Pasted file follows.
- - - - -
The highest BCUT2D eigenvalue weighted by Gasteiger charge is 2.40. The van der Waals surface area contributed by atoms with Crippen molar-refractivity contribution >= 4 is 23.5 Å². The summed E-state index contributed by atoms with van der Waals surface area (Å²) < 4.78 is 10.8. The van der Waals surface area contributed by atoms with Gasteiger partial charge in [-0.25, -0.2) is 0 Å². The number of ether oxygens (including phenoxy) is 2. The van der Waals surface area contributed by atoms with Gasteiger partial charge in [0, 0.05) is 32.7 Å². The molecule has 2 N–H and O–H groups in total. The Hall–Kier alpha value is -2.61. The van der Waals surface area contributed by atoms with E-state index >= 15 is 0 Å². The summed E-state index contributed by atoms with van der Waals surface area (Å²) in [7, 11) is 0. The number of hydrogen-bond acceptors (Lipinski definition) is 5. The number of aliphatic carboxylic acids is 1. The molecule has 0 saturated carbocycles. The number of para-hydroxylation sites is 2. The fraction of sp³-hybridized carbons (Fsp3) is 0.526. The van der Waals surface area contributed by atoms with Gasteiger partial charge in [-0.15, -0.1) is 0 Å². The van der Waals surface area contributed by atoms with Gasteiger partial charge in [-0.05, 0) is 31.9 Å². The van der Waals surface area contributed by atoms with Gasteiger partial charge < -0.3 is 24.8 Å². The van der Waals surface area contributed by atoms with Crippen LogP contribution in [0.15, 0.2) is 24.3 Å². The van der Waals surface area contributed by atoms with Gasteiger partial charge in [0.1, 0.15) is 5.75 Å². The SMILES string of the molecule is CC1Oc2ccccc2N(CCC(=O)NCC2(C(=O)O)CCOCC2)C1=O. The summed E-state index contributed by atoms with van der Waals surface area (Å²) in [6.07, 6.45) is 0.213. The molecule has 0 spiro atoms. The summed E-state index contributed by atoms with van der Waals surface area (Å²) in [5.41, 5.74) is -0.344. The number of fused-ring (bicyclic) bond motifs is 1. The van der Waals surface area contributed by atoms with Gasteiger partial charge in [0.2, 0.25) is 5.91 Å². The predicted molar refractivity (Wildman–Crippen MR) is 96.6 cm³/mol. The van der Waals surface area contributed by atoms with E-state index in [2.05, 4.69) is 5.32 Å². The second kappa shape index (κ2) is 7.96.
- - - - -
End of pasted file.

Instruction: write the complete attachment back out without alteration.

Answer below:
The highest BCUT2D eigenvalue weighted by Gasteiger charge is 2.40. The van der Waals surface area contributed by atoms with Crippen molar-refractivity contribution >= 4 is 23.5 Å². The summed E-state index contributed by atoms with van der Waals surface area (Å²) < 4.78 is 10.8. The van der Waals surface area contributed by atoms with Gasteiger partial charge in [-0.25, -0.2) is 0 Å². The number of ether oxygens (including phenoxy) is 2. The van der Waals surface area contributed by atoms with Gasteiger partial charge in [0, 0.05) is 32.7 Å². The molecule has 2 N–H and O–H groups in total. The Hall–Kier alpha value is -2.61. The van der Waals surface area contributed by atoms with E-state index >= 15 is 0 Å². The summed E-state index contributed by atoms with van der Waals surface area (Å²) in [7, 11) is 0. The number of hydrogen-bond acceptors (Lipinski definition) is 5. The number of aliphatic carboxylic acids is 1. The molecule has 0 saturated carbocycles. The number of para-hydroxylation sites is 2. The fraction of sp³-hybridized carbons (Fsp3) is 0.526. The van der Waals surface area contributed by atoms with Gasteiger partial charge in [-0.15, -0.1) is 0 Å². The van der Waals surface area contributed by atoms with Gasteiger partial charge in [-0.05, 0) is 31.9 Å². The van der Waals surface area contributed by atoms with Gasteiger partial charge < -0.3 is 24.8 Å². The van der Waals surface area contributed by atoms with Crippen LogP contribution in [0.15, 0.2) is 24.3 Å². The van der Waals surface area contributed by atoms with Gasteiger partial charge in [0.1, 0.15) is 5.75 Å². The SMILES string of the molecule is CC1Oc2ccccc2N(CCC(=O)NCC2(C(=O)O)CCOCC2)C1=O. The summed E-state index contributed by atoms with van der Waals surface area (Å²) in [6.07, 6.45) is 0.213. The molecule has 0 spiro atoms. The summed E-state index contributed by atoms with van der Waals surface area (Å²) in [5.41, 5.74) is -0.344. The number of fused-ring (bicyclic) bond motifs is 1. The van der Waals surface area contributed by atoms with Gasteiger partial charge in [0.2, 0.25) is 5.91 Å². The predicted molar refractivity (Wildman–Crippen MR) is 96.6 cm³/mol. The van der Waals surface area contributed by atoms with E-state index in [2.05, 4.69) is 5.32 Å². The second kappa shape index (κ2) is 7.96.